Whoa, Vincent Gallo, look out for that tree! The toppling mighty oak in question is being buzzed down by a grizzled worker, and Gallo, though the only other man in the woods, happens to be in striking distance of it. No matter, it’s just one of many harebrained circumstances in which Gallo finds himself in Jerzy Skolimowski’s latest, Essential Killing, a self-consciously stripped-down action-art survival film. For his part, Gallo, with nary a line of dialogue, is put through the ringer. A fish out of water and an escaped convict tossed from his transport after a Fugitive-like hillside crash, Gallo, in addition to being nearly flattened by that tree, accidentally steps on an open bear trap, has to stab a marauding hunting dog, and eats ants and tree bark for nourishment. Trapped in the middle of nowhere and not knowing the local language, Gallo is forced to rely on his wits and animal-like fury, not to mention adeptness with hunting knives and chainsaws. Essential Killing is a one-man Lord of the Flies. Oh, and did I mention Gallo’s character is named Mohammed and he is an extradited Afghan prisoner en route to an unspecified location for imprisonment?
If I carelessly left that part out, perhaps it’s because it seems almost like an afterthought to the film, as well. As brutal as it is, Essential Killing is clearly an entertainment, and a surprisingly mindless entertainment at that. Right from the beginning, when the camera adopts Mohammed’s POV as he skulks around a cave before detonating a rocket launcher on some American troops, it’s clear we’re in Predator territory here, with a patina of political topicality laid over the thing, mostly in the first fifteen minutes or so, in which faceless American soldiers patrolling mountainous Afghanistan desert say things like “They don’t want anyone knowin’ about this mission” and “Whole fuckin’ country’s full of minimum-wage cunts, man. Fuck ’em,” and, when aiming weaponry at the locals, “Say your prayers, sandman!” It becomes increasingly clear that Gallo’s performance benefits from not having to deliver any of his own ham-fisted dialogue (ditto for Emmanuelle Seigner, enlisted to play a kindly deaf-mute—natch—who at one point dresses his wounds).
Instead he gets some simple, showily edited flashbacks to mother and baby (not unlike Djomon Hounsou’s wailing remembrances in Amistad) and religious guilt fever dreams about the crimes he’s committed (“It was not you who slew them, it was Allah!” a voice reassures). The use of Gallo in this role has been hailed in some circles as either a conscious effort to make the Other seem like one of us or a playful art-film meta trick in which we’re clearly watching a bad boy of cinephilia get waterboarded. Either one of these defenses makes the film seem specious any way you look at it; if this is simply an experiment in audience identification, it fails (Gallo is far too rarefied a figure to make this film work on multiple levels for most viewers), and if the casting is for political reasons, it’s just silly and even reeks of white-face.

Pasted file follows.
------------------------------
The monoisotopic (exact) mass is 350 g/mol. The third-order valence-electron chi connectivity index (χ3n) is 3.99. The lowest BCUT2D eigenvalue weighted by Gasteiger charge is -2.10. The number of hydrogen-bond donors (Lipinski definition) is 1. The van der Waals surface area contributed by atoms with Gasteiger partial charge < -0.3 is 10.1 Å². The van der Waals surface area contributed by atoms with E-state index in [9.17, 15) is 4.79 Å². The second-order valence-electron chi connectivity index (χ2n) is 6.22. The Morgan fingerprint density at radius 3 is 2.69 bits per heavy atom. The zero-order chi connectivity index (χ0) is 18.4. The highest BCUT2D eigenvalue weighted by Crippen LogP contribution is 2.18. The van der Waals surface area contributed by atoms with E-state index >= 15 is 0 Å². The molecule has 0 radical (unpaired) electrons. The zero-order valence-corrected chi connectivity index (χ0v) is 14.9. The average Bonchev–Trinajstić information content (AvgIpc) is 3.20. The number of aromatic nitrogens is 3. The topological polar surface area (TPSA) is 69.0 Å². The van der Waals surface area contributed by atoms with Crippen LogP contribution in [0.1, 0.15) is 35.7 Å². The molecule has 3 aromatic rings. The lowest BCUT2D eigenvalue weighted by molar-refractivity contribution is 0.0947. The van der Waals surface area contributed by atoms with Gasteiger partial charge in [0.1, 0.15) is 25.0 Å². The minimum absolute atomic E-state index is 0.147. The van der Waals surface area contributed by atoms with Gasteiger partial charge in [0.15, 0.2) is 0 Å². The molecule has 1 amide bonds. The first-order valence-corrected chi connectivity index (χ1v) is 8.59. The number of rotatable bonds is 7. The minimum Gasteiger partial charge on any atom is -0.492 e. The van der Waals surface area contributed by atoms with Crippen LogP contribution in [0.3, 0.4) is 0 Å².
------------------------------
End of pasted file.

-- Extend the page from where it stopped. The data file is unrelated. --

Or perhaps it’s just an “efficient” and “spare” (read in this case: unimaginative) action film? Even so, the film’s brevity, which is key (eighty minutes), doesn’t allow us enough time to experience the arduousness of Gallo’s trek. We don’t feel his desperation or exhaustion, we simply bear witness to him as he shoots his enemies (including one aw-shucks American, in the back, immediately after he finds out that his wife have birth to twins via a cell phone conversation—blammo!), chainsaws strangers (in a low-angle shot in which blood spurts up on him as he screams, like Scout Taylor-Compton at the end of Rob Zombie’s Halloween), fends off snapping hounds, and in a cruel inversion of the end of Steinbeck’s Grapes of Wrath, feeds on a stranger’s breast milk while pointing a gun to her head (nice). While watching inarticulate Gallo rampage through the snowy forest, one might wonder if we’ve actually wandered into a showing of the Wolverine origins movie. Ah, but then, after Gallo spits up some blood on a pure white horse, the films drifts off to a close we might call “boldly open-ended.” I must have been mistaken. —Michael Koresky